Do not let me sink as a parent. Do not let me sink when I make this speech. Do not let me sink when I have this broken foot. Do not let me sink when my spouse flies the coop. Do not let me sink when my child – young or grown – gets into trouble. Do not let me sink with fear as my family is losing our house with no relatives who can help. Do not let me sink because I have succumbed to a yearning that has turned into pure and simple sin. Simple? Those of us who have found ourselves bowing before God, even on our knees, know that none of these problems is simple. At least, simplicity does not seem to be available. One thing affects another thing like a line of dominos when something starts the chain of down, down, down!
We have worked hard to get those dominos to stand just so. The line of dominos, standing on end in a straight or curving manner, look so beautiful. We are set. These dominos can just please stay that way and life will be great. The slightest malfunction, the slightest breeze really, can start the motion that becomes a general downfall. Like the young sparrow. Like a parachute that does not open. Like a boat that is leaking, or worse yet, hits a rock that splits the bottom.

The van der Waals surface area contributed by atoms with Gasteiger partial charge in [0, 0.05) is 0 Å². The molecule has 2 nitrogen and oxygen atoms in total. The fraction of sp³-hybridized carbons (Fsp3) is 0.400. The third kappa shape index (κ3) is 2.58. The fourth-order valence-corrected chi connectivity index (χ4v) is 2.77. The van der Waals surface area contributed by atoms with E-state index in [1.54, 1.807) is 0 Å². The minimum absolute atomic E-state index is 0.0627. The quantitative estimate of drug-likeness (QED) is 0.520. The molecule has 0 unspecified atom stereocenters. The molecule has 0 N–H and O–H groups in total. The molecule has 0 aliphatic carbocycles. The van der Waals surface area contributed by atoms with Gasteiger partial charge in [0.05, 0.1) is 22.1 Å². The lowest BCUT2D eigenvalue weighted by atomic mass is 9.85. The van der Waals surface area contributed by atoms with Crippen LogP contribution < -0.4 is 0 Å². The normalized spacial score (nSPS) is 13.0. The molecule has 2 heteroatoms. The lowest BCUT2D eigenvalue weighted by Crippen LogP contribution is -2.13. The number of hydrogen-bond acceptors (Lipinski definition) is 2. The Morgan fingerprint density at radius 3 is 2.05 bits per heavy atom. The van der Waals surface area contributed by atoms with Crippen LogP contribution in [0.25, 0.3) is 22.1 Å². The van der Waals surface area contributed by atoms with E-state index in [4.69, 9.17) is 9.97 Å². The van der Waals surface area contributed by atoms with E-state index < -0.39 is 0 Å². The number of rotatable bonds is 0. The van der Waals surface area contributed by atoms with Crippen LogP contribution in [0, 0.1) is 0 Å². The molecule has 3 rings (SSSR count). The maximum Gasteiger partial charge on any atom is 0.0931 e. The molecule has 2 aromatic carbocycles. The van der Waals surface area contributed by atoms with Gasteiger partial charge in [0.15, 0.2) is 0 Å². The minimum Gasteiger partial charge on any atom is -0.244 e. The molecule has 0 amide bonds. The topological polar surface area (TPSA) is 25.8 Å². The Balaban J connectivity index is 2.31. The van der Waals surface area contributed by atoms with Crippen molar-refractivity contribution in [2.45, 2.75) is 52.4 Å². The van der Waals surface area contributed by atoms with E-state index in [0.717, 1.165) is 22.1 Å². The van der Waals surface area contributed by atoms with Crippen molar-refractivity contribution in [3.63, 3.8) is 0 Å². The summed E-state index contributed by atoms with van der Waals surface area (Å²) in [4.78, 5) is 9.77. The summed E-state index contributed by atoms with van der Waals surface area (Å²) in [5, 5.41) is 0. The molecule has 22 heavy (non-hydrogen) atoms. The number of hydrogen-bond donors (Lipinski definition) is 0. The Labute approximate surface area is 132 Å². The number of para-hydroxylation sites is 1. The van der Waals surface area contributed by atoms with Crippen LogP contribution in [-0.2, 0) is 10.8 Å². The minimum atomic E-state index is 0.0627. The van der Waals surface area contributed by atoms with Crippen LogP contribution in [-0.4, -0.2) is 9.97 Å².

Lord, do not let me sink! How deep am I going? Is this clear water or muddy water or worse? Oh Lord, is this really the end? So different from my vision for my life. And I brought these children into the world. Are they going to sink with me? Or will they be saved? Oh Lord, in your mercy, hear my cry.
Good news! God does hear our cry! What is my only comfort in life and in death? From the Heidelberg Catechism we have this marvelous answer. “That I, with body and soul, both in life and in death, am not my own, but belong to my faithful Savior Jesus Christ, who with his precious blood has fully satisfied for all my sins, and redeemed me from all the power of the Devil; and so preserves me that without the will of my Father in heaven not a hair can fall from my head, yea that all things must work together for my salvation. Wherefore, by his Holy Spirit He also assures me of eternal life and makes me heartily willing and ready henceforth to live unto Him.” (from The Heidelberg Catechism of the Reformed Church in the United States)